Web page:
Where is the soul located?
It starts with drawings.
There is a great portrait of French philosopher, mathematician and scientist René Descartes by Dutch painter Franz Hals, dating from 1648, that is two years before Descartes’ death. With an attentive, spry gaze, his eyebrows raised with a touch of arrogance, the founder of Rationalism looks out at us. As if, across all the centuries, he wishes to admonish us all not to be too gullible. For, or so his conviction, only he who doubts reaches knowledge. Cogito, ergo sum – ‘I think therefore I am’ was his key maxim. And Descartes believed that the soul was located in the pineal gland, a small organ in the epithalamus, part of the diencephalon.
The mid-1980s saw radical change, with Jochem Hendricks turning his back on painting. He was living in New York at the time and produced a series of fine, mostly untitled pencil and ink drawings. One of these drawings shows a brain, with an intimation of the extended spinal cord. In the middle of the brain a discerning eye will detect the pineal gland. Written in a classical typewriter font over the drawing we read: “Descartes’s soul”.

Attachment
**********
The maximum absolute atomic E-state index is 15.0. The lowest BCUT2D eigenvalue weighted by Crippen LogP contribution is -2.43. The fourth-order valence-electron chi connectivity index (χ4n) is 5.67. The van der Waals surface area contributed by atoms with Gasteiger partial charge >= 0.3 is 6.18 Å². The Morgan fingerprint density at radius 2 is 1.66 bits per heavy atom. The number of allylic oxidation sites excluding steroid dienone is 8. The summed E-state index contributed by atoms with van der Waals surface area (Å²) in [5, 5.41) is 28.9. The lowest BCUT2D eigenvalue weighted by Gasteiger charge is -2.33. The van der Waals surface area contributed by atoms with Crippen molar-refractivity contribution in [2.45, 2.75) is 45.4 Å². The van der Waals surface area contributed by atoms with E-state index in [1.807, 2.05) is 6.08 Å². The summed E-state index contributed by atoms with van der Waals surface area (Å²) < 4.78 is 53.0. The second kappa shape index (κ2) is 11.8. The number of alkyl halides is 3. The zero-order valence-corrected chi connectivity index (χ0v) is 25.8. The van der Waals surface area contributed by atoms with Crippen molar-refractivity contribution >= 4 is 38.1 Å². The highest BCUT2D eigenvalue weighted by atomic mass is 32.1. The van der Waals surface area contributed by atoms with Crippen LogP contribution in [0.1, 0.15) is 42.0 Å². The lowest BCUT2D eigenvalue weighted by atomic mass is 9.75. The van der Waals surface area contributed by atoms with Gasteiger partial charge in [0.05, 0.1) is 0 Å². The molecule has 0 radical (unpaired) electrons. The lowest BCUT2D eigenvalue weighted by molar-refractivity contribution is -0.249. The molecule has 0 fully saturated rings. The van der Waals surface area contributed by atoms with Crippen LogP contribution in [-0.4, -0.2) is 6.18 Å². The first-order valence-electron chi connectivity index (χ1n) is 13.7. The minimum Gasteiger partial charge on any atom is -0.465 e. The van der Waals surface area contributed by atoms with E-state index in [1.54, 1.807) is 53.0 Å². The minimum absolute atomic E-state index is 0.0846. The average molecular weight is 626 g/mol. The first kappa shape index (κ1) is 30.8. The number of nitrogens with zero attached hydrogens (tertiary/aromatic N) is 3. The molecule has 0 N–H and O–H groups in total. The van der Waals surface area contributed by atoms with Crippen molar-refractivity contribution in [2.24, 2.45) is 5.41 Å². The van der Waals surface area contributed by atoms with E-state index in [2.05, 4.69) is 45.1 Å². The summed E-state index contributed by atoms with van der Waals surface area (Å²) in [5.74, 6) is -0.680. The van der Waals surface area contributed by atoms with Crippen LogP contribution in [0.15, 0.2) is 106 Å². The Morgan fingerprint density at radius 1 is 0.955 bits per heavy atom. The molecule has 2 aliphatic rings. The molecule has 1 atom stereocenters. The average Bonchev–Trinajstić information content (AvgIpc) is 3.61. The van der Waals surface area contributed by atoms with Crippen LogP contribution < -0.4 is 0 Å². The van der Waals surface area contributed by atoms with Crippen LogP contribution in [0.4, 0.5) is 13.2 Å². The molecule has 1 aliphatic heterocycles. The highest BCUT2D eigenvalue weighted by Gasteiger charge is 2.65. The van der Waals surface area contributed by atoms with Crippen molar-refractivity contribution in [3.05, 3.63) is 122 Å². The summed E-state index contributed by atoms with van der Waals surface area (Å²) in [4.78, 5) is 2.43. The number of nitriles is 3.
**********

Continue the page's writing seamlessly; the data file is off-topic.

In an historically verified and yet utopian/playful manner, Hendricks touches here on the puzzle as to where the soul is located. Does he mean this ironically? There is no easy answer to this question and in Jochem Hendricks’s oeuvre this is often a bit of a stumbling block: You stumble over your own rational knowledge, which contradicts your secret wishes, such as wanting to find out what the soul actually is.